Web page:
Source: CHARISMA NEWS.

NOAH BECK

Noah Beck is the author of The Last Israelis, an apocalyptic novel about Iranian nukes and current geopolitical issues in the Middle East.

Raymond Ibrahim: Blasphemy Charges Soar Against Christians in Egypt.


Raymond Ibrahim‘s Perspective: Dimyana Abdel-Nour a “pale, young Christian woman sat handcuffed in the courtroom, accused of insulting Islam while teaching history of religions to fourth-graders.” Her accusers are 10-year-old Muslim children who say she “showed disgust when she spoke of Islam in class.”

According to Islamic law, the word of inferior Christians cannot stand against that of superior Muslims — even if they are resentful or confused children.

Released on bail, Dimyana is unable to talk and “suffering a nervous breakdown.”

Criminalizing blasphemy was enshrined in the country’s Islamist-backed constitution that was adopted in December. Writers, activists and even a famous television comedian have been accused of blasphemy since then. But Christians seem to be the favorite target of Islamist prosecutors. Their fragile cases — the main basis of the case against Abdel-Nour’s case the testimony of children — are greeted with sympathy from courtroom judges with their own religious bias or who fear the wrath of Islamists, according to activists.

The result is a growing number of Egyptians, including many Christians, who have been convicted and sent to prison for blasphemy. Part of the Salafis’ antagonism toward Christians is rooted in the belief that they were a protected group under Mubarak’s regime while they, the Salafis, were persecuted.

Now empowered, they may be out to exact revenge on the Christians.

Indeed, before President Obama threw Hosni Mubarak under the bus in the name of “freedom” and “democracy,” Christians were at least legally protected. Muslim mobs were limited to lawless attacks on Christian churches and persons. But now that the Muslim Brotherhood and Salafis are in charge, Egypt’s Christians are now also experiencing legal persecution in the courtrooms, especially in the context of blasphemy.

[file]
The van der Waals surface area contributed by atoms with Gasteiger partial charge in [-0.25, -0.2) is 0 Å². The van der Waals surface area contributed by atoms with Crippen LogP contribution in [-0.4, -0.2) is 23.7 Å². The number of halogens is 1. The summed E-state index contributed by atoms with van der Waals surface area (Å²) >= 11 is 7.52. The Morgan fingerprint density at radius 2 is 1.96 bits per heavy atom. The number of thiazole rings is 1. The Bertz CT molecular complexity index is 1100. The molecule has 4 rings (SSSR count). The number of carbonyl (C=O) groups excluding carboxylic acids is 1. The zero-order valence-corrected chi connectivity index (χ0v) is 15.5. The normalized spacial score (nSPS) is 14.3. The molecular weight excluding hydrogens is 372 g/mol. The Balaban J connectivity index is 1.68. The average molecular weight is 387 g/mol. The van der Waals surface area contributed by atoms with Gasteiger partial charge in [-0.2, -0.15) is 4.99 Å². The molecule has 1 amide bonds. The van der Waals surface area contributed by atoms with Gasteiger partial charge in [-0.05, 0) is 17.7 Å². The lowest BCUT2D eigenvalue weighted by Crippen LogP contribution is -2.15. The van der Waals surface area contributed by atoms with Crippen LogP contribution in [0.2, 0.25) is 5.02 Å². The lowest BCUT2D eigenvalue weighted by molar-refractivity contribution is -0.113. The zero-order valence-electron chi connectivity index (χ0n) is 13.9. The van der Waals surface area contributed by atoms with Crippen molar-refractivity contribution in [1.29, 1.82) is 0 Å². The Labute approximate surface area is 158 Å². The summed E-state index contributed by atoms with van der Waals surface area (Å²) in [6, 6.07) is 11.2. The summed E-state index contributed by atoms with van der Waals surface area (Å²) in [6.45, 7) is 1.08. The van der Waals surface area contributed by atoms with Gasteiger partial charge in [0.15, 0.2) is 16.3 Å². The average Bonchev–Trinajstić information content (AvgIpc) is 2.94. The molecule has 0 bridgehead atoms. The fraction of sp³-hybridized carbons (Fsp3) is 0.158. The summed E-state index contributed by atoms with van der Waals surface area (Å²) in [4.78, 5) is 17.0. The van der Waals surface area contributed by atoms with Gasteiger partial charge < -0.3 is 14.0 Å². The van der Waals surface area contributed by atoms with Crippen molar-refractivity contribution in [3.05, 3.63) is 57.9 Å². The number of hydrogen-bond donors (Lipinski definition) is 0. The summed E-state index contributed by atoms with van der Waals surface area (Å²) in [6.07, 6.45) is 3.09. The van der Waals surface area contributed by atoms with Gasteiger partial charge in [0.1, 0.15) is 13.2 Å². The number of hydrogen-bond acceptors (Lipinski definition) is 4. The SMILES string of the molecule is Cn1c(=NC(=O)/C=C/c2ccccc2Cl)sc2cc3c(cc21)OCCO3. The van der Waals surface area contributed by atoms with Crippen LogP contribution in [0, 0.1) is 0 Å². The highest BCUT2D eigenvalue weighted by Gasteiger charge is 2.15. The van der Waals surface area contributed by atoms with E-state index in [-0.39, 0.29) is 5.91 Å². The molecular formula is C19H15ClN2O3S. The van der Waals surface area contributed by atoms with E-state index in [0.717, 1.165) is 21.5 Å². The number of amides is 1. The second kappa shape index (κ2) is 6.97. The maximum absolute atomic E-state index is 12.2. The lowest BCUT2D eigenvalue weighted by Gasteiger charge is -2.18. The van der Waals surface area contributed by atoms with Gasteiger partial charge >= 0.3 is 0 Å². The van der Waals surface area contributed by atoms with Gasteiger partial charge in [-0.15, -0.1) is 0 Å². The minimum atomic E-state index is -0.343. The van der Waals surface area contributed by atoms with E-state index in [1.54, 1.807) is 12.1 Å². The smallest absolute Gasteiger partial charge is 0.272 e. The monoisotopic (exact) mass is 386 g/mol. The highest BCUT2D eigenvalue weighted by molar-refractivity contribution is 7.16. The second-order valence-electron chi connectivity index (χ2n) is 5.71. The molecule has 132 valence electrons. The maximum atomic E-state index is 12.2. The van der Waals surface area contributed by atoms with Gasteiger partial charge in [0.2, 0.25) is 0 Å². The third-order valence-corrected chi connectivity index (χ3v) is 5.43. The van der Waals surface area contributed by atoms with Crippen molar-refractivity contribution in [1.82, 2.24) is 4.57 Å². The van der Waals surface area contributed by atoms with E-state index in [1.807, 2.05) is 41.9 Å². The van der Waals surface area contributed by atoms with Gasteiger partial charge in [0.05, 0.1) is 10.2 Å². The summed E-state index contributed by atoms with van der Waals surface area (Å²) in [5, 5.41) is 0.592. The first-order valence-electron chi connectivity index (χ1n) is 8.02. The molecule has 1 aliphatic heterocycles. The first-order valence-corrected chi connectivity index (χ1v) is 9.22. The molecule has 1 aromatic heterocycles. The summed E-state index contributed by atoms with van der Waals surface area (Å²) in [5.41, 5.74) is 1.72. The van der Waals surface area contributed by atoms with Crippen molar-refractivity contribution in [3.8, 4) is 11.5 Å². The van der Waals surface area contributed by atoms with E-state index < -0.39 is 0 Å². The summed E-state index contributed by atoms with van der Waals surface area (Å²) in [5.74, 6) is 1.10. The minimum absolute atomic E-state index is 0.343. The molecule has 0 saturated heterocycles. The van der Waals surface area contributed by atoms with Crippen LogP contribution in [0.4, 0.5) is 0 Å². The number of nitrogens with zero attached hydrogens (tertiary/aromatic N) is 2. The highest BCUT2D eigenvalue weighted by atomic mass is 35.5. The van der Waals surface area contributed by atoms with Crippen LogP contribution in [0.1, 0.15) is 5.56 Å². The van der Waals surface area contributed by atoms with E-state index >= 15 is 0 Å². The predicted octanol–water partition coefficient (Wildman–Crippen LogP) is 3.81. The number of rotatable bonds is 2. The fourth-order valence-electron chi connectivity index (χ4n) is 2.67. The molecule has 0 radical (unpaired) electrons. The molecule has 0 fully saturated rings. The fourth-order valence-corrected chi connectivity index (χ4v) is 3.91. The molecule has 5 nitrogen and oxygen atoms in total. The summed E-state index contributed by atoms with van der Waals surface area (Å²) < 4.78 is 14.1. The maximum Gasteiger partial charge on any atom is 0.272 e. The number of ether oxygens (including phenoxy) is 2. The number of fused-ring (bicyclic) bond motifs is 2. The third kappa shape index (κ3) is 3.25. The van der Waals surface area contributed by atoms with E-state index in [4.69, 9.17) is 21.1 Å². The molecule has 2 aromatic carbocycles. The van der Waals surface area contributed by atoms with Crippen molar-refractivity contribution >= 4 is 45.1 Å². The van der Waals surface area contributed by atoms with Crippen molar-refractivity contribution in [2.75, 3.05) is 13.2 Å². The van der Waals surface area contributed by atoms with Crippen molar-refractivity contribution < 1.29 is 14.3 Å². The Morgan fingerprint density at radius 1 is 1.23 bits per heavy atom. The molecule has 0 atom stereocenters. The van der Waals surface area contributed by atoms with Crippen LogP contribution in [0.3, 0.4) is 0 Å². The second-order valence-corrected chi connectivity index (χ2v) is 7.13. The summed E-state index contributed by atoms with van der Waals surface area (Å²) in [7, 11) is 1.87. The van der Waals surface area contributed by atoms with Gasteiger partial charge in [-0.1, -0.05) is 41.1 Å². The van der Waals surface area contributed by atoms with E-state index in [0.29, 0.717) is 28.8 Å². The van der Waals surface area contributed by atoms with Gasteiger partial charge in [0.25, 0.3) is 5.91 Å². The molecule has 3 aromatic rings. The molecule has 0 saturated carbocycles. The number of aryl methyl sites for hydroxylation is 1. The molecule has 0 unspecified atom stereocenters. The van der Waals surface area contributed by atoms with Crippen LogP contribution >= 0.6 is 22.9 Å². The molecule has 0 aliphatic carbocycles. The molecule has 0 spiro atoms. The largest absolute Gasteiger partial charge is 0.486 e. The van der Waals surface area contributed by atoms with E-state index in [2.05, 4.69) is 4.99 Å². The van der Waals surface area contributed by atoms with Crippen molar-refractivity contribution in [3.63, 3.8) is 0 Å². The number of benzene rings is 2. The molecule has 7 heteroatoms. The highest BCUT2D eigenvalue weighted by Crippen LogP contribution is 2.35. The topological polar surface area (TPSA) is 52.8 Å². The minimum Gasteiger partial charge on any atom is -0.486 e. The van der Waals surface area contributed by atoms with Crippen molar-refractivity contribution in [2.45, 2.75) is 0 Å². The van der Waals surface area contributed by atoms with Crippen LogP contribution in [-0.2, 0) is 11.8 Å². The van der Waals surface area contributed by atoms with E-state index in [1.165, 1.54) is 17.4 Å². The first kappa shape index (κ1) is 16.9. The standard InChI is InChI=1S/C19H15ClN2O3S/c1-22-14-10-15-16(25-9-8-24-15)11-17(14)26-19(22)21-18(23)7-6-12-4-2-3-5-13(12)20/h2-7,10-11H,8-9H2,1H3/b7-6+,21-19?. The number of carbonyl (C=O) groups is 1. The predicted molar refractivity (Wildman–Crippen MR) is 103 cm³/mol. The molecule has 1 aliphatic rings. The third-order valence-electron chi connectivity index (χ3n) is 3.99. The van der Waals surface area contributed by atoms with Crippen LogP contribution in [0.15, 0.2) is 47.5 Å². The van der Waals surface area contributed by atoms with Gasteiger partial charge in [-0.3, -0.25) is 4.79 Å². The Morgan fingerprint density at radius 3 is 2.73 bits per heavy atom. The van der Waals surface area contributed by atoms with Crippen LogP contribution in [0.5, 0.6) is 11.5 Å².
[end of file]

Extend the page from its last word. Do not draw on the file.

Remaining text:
The following cases of blasphemy laws targeting Christians, some of which were never reported in the West, represent a mere sampling of post “Arab Spring” Egypt. For many more such cases, including all around the Muslim world, see my new book Crucified Again: Exposing Islam’s New War on Christians (April, 2013, published by Regnery in cooperation with Gatestone Institute.

  • In November 2012, an Egyptian court decreed that eight Christians living in America — seven native Egyptians, and one American, Pastor Terry Jones — be sent to Egypt and executed in connection with the 16-minute YouTube Muhammad video. The prosecution offered no real evidence against the Christians, most of whom deny any involvement, and instead relied on inciting Muslims against the accused by replaying the video in the courtroom.
  • Last September, 27-year-old Copt Albert Saber was accused of posting clips of the Muhammad movie — which he had actually downloaded from a Muslim site, not YouTube. Muslims attacked and evicted him and his mother from their home; he was arrested and is currently awaiting a multi-year sentence.
  • In March 2012, Makram Diab, a 49-year-old Christian, was sentenced in a 10-minute show trial to six years in prison for “insulting Muhammad.” He had gotten into a religious argument with a Muslim colleague, who went on to protest that Diab had offended the prophet. The judge doubled the sentence to appease an angry mob, 2,500 strong, which had surrounded the courtroom demanding Diab’s death.
  • In August 2012, Bishoy Kamil, a Copt in his 20s who worked as a teacher, was arrested and given six years in prison for posting cartoons deemed insulting to Islam and its prophet on Facebook. Like Diab, he was given more than double the maximum penalty to appease mob calls for his death.